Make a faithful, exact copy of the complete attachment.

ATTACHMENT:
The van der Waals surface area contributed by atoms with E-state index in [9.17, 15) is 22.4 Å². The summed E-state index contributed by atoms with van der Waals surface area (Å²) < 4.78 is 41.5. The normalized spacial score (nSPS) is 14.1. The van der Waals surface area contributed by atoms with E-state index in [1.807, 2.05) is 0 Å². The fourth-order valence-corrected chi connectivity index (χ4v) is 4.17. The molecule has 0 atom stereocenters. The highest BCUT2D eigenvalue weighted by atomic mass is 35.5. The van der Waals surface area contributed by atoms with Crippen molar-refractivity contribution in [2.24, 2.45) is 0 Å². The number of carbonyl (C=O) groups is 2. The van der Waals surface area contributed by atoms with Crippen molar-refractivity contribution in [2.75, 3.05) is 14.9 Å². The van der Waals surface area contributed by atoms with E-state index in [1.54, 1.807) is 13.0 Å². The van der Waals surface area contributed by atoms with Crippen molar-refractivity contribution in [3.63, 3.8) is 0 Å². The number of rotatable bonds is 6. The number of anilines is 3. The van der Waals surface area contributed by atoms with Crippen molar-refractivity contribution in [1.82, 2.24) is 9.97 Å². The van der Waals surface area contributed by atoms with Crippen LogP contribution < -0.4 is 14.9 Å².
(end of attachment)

The van der Waals surface area contributed by atoms with E-state index in [9.17, 15) is 22.4 Å². The summed E-state index contributed by atoms with van der Waals surface area (Å²) < 4.78 is 41.5. The normalized spacial score (nSPS) is 14.1. The van der Waals surface area contributed by atoms with E-state index in [1.807, 2.05) is 0 Å². The fourth-order valence-corrected chi connectivity index (χ4v) is 4.17. The molecule has 0 atom stereocenters. The highest BCUT2D eigenvalue weighted by atomic mass is 35.5. The van der Waals surface area contributed by atoms with Crippen molar-refractivity contribution in [2.24, 2.45) is 0 Å². The number of carbonyl (C=O) groups is 2. The van der Waals surface area contributed by atoms with Crippen molar-refractivity contribution in [2.75, 3.05) is 14.9 Å². The van der Waals surface area contributed by atoms with E-state index in [1.54, 1.807) is 13.0 Å². The van der Waals surface area contributed by atoms with Crippen molar-refractivity contribution in [3.63, 3.8) is 0 Å². The number of rotatable bonds is 6. The number of anilines is 3. The van der Waals surface area contributed by atoms with Crippen molar-refractivity contribution in [1.82, 2.24) is 9.97 Å². The van der Waals surface area contributed by atoms with Crippen LogP contribution < -0.4 is 14.9 Å².